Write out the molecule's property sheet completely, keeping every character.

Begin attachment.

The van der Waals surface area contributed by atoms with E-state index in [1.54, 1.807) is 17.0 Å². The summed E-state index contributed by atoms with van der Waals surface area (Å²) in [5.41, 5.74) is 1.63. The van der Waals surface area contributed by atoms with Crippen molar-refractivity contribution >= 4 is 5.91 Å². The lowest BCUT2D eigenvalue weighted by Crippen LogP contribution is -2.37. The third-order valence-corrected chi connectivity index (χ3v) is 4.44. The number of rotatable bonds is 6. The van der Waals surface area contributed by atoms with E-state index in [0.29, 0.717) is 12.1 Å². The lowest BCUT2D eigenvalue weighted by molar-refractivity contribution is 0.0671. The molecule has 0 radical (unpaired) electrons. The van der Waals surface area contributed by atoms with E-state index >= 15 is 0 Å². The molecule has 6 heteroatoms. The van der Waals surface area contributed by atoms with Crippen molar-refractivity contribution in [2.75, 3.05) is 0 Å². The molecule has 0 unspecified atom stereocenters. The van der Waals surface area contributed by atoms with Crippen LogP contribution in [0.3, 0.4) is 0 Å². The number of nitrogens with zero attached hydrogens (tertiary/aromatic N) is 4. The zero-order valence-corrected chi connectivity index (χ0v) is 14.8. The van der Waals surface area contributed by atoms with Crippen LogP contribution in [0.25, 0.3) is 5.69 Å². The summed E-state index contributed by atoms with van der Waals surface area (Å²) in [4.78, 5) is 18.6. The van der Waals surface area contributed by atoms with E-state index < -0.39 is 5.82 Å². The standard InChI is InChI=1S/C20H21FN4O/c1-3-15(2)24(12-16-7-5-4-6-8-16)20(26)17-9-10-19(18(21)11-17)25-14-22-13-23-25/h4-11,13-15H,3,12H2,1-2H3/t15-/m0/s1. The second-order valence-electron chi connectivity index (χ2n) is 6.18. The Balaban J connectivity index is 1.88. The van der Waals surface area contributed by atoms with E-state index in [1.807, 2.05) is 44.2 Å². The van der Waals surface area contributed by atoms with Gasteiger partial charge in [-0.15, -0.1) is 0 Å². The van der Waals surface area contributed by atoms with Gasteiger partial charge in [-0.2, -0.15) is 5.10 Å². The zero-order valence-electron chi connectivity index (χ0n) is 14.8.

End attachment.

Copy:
The van der Waals surface area contributed by atoms with E-state index in [1.54, 1.807) is 17.0 Å². The summed E-state index contributed by atoms with van der Waals surface area (Å²) in [5.41, 5.74) is 1.63. The van der Waals surface area contributed by atoms with Crippen molar-refractivity contribution >= 4 is 5.91 Å². The lowest BCUT2D eigenvalue weighted by Crippen LogP contribution is -2.37. The third-order valence-corrected chi connectivity index (χ3v) is 4.44. The number of rotatable bonds is 6. The van der Waals surface area contributed by atoms with E-state index in [0.29, 0.717) is 12.1 Å². The lowest BCUT2D eigenvalue weighted by molar-refractivity contribution is 0.0671. The molecule has 0 radical (unpaired) electrons. The van der Waals surface area contributed by atoms with E-state index >= 15 is 0 Å². The molecule has 6 heteroatoms. The van der Waals surface area contributed by atoms with Crippen molar-refractivity contribution in [2.75, 3.05) is 0 Å². The molecule has 0 unspecified atom stereocenters. The van der Waals surface area contributed by atoms with Crippen LogP contribution in [0.3, 0.4) is 0 Å². The number of nitrogens with zero attached hydrogens (tertiary/aromatic N) is 4. The zero-order valence-corrected chi connectivity index (χ0v) is 14.8. The van der Waals surface area contributed by atoms with Crippen LogP contribution in [0.25, 0.3) is 5.69 Å². The summed E-state index contributed by atoms with van der Waals surface area (Å²) in [4.78, 5) is 18.6. The van der Waals surface area contributed by atoms with E-state index < -0.39 is 5.82 Å². The standard InChI is InChI=1S/C20H21FN4O/c1-3-15(2)24(12-16-7-5-4-6-8-16)20(26)17-9-10-19(18(21)11-17)25-14-22-13-23-25/h4-11,13-15H,3,12H2,1-2H3/t15-/m0/s1. The second-order valence-electron chi connectivity index (χ2n) is 6.18. The Balaban J connectivity index is 1.88. The van der Waals surface area contributed by atoms with E-state index in [1.807, 2.05) is 44.2 Å². The van der Waals surface area contributed by atoms with Gasteiger partial charge in [-0.15, -0.1) is 0 Å². The van der Waals surface area contributed by atoms with Gasteiger partial charge in [-0.2, -0.15) is 5.10 Å². The zero-order valence-electron chi connectivity index (χ0n) is 14.8.